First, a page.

Digital Life Clippings – New Year’s News

Simon Phipps:

I’ll keep reposting these here for a while longer…

Originally posted on Meshed Insights & Knowledge:

  1. Indian government blocks programming web sites, including and Github gists – TechCrunch – As if to illustrate why it’s bad to allow anyone the power to block web sites arbitrarily, the Indian government has blocked entire slices of web infrastructure because one of their functionaries found something about ISIS somewhere on it. More on the blog.
  2. Marriott wants to block your devices so you have to pay for their wifiBoing Boing – Marriott clearly does not want anyone from the technology industry to stay at their hotels or to use them for events. Best to respect their wishes and avoid them like the plague.
  3. End-user adoption of open source is a lousy metricRRW – Open source is primarily a collaboration technique, leveraging the permission-in-advance arising from software freedom to unlock innovation in many unrelated deployers. For many reasons, enterprise end-user deployment of unmodified…

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Digital Life Clippings – Christmas Break Edition

Originally posted on Meshed Insights & Knowledge:

  1. Police called to remove pre-teens just in case they pirated Hunger Games movie with cellphonesArs Technica – Given the storyline of the movie, this is ironic. Cineworld thinks copyrights are so precious it’s worth infringing common sense and individual rights to protect them. They think paying customers are criminals until proven otherwise, even kids. Don’t let any kids you care about watch movies at a cinema with this attitude, it’s not safe.
  2. The most wasteful patent aggression strategy ever has failedArs Technica – Another skirmish in the ongoing dirty war by the legacy technology & media industry against Google bites the dust.
  3. NSA dumps incriminating documents on Christmas EveBoing Boing – Anyone who doubts the effectiveness of Freedom of Information requests should see how government agencies squirm responding to them.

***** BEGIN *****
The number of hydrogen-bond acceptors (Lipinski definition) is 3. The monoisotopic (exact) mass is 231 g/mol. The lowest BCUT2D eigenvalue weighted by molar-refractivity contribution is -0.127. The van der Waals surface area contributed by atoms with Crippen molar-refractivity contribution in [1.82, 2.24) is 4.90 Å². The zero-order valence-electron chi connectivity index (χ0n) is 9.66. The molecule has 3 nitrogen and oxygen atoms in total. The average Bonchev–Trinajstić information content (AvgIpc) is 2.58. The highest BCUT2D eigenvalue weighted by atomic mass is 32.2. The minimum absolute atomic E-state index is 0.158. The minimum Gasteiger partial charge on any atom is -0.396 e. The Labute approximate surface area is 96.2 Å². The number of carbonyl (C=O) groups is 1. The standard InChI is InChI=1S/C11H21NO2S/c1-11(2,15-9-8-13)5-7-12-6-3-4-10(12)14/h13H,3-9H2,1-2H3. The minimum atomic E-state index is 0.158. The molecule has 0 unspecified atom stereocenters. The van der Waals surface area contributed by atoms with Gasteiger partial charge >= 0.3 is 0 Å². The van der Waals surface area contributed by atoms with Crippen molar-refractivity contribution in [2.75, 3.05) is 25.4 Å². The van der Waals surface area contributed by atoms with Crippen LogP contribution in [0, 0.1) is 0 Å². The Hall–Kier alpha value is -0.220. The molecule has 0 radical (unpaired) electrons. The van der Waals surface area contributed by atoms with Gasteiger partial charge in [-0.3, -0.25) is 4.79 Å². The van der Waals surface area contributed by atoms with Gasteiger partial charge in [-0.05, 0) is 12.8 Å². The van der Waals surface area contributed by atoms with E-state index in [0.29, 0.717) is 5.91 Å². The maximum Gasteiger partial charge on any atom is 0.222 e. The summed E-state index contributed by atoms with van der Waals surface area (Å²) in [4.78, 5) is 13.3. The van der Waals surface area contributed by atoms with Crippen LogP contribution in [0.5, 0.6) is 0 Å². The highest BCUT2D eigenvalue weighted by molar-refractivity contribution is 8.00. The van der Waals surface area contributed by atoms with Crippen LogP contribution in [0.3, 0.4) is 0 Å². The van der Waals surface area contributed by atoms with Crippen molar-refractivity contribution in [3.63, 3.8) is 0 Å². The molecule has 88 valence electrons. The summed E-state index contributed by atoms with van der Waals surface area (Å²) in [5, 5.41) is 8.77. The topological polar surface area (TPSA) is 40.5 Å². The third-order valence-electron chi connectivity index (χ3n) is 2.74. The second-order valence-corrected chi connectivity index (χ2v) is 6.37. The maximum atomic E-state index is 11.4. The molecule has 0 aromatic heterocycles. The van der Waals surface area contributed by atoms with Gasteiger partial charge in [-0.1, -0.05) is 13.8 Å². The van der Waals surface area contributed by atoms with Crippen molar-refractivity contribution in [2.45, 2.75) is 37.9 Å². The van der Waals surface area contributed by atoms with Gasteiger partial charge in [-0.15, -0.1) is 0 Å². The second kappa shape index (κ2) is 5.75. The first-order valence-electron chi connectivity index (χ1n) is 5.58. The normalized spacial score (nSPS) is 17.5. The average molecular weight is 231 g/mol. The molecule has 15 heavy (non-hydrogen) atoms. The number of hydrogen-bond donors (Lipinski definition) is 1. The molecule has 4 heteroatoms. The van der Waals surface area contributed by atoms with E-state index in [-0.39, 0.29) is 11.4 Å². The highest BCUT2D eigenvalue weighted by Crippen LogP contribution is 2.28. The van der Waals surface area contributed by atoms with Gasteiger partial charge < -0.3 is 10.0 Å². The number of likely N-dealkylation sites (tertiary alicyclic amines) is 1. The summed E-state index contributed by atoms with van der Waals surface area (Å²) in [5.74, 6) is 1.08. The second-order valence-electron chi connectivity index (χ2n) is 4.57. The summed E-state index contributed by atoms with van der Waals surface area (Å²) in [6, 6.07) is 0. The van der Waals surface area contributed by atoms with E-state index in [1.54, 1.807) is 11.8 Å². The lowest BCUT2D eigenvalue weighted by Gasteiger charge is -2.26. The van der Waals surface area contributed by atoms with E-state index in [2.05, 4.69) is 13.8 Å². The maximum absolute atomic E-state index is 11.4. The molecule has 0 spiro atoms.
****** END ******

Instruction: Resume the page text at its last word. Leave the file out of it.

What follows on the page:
4. Inadvertent Algorithmic CrueltyMeyerWeb – Facebook’s Year In Review is a product of…

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Facebook’s Illuminating Algorithmic Cruelty

The ever-presumptive and unremittingly faux-positive peer pressure of Facebook is doing its part this Christmas to re-open wounds of hurt from 2014 for a bunch of people. Their Year In Review combines algorithmically-selected photographs and text from Facebook postings throughout the year. It was probably conceived in good faith; they clearly anticipated it would promote thankfulness. I think it will be widely regretted rather than welcomed, for the reasons Eric Meyer explains in the moving post from which my title is adapted.

Facebook's assumption of celebration

Frankly my year was not one for balloons

They could definitely have phrased the accompanying text better, not to mention omitted the randomly-selected cover photo – the equivalent Year In Photos at Google+ doesn’t trigger me in the same way, maybe for lack of text. Better, they could have thought through the subject a little more and realised plenty of people, though thankful for so many things, may prefer an algorithm not to force them back through the year. Humans are able to act with discretion, and to know when they are presumptive. Computers are unable to act with any more discretion than their programmer, and usually much less.